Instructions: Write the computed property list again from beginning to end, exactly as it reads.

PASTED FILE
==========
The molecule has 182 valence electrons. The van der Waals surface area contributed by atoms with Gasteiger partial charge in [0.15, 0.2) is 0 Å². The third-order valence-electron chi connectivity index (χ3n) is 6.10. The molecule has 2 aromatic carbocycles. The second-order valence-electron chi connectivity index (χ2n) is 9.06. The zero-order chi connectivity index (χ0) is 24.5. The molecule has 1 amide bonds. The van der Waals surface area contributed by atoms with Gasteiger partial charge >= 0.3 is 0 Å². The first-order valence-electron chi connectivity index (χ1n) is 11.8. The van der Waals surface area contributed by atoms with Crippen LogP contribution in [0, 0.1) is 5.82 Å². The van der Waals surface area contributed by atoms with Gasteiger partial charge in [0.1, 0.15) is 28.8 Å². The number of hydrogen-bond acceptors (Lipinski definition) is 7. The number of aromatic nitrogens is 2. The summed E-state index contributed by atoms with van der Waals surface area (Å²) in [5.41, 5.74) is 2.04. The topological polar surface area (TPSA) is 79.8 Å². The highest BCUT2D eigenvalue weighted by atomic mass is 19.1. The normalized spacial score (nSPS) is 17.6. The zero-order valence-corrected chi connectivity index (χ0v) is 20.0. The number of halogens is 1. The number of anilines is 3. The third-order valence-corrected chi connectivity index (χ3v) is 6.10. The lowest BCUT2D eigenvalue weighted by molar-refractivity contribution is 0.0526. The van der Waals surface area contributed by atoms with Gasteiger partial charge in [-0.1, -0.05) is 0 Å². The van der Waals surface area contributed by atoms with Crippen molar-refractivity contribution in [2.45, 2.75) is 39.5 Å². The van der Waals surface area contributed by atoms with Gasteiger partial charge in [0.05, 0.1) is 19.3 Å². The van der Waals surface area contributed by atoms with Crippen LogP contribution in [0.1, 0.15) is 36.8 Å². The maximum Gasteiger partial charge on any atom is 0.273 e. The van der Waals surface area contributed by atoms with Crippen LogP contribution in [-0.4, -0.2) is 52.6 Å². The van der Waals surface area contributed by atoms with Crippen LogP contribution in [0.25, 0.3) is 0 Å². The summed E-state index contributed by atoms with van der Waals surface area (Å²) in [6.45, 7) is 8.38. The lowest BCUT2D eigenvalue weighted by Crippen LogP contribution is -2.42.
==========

The molecule has 182 valence electrons. The van der Waals surface area contributed by atoms with Gasteiger partial charge in [0.15, 0.2) is 0 Å². The third-order valence-electron chi connectivity index (χ3n) is 6.10. The molecule has 2 aromatic carbocycles. The second-order valence-electron chi connectivity index (χ2n) is 9.06. The zero-order chi connectivity index (χ0) is 24.5. The molecule has 1 amide bonds. The van der Waals surface area contributed by atoms with Gasteiger partial charge >= 0.3 is 0 Å². The first-order valence-electron chi connectivity index (χ1n) is 11.8. The van der Waals surface area contributed by atoms with Crippen LogP contribution in [0, 0.1) is 5.82 Å². The van der Waals surface area contributed by atoms with Gasteiger partial charge in [0.1, 0.15) is 28.8 Å². The number of hydrogen-bond acceptors (Lipinski definition) is 7. The number of aromatic nitrogens is 2. The summed E-state index contributed by atoms with van der Waals surface area (Å²) in [5.41, 5.74) is 2.04. The topological polar surface area (TPSA) is 79.8 Å². The highest BCUT2D eigenvalue weighted by atomic mass is 19.1. The normalized spacial score (nSPS) is 17.6. The zero-order valence-corrected chi connectivity index (χ0v) is 20.0. The number of halogens is 1. The number of anilines is 3. The third-order valence-corrected chi connectivity index (χ3v) is 6.10. The lowest BCUT2D eigenvalue weighted by molar-refractivity contribution is 0.0526. The van der Waals surface area contributed by atoms with Gasteiger partial charge in [-0.1, -0.05) is 0 Å². The van der Waals surface area contributed by atoms with Crippen molar-refractivity contribution in [2.45, 2.75) is 39.5 Å². The van der Waals surface area contributed by atoms with Gasteiger partial charge in [0.05, 0.1) is 19.3 Å². The van der Waals surface area contributed by atoms with Crippen LogP contribution in [0.1, 0.15) is 36.8 Å². The maximum Gasteiger partial charge on any atom is 0.273 e. The van der Waals surface area contributed by atoms with Crippen LogP contribution in [-0.4, -0.2) is 52.6 Å². The van der Waals surface area contributed by atoms with Crippen LogP contribution in [0.25, 0.3) is 0 Å². The summed E-state index contributed by atoms with van der Waals surface area (Å²) in [6.45, 7) is 8.38. The lowest BCUT2D eigenvalue weighted by Crippen LogP contribution is -2.42.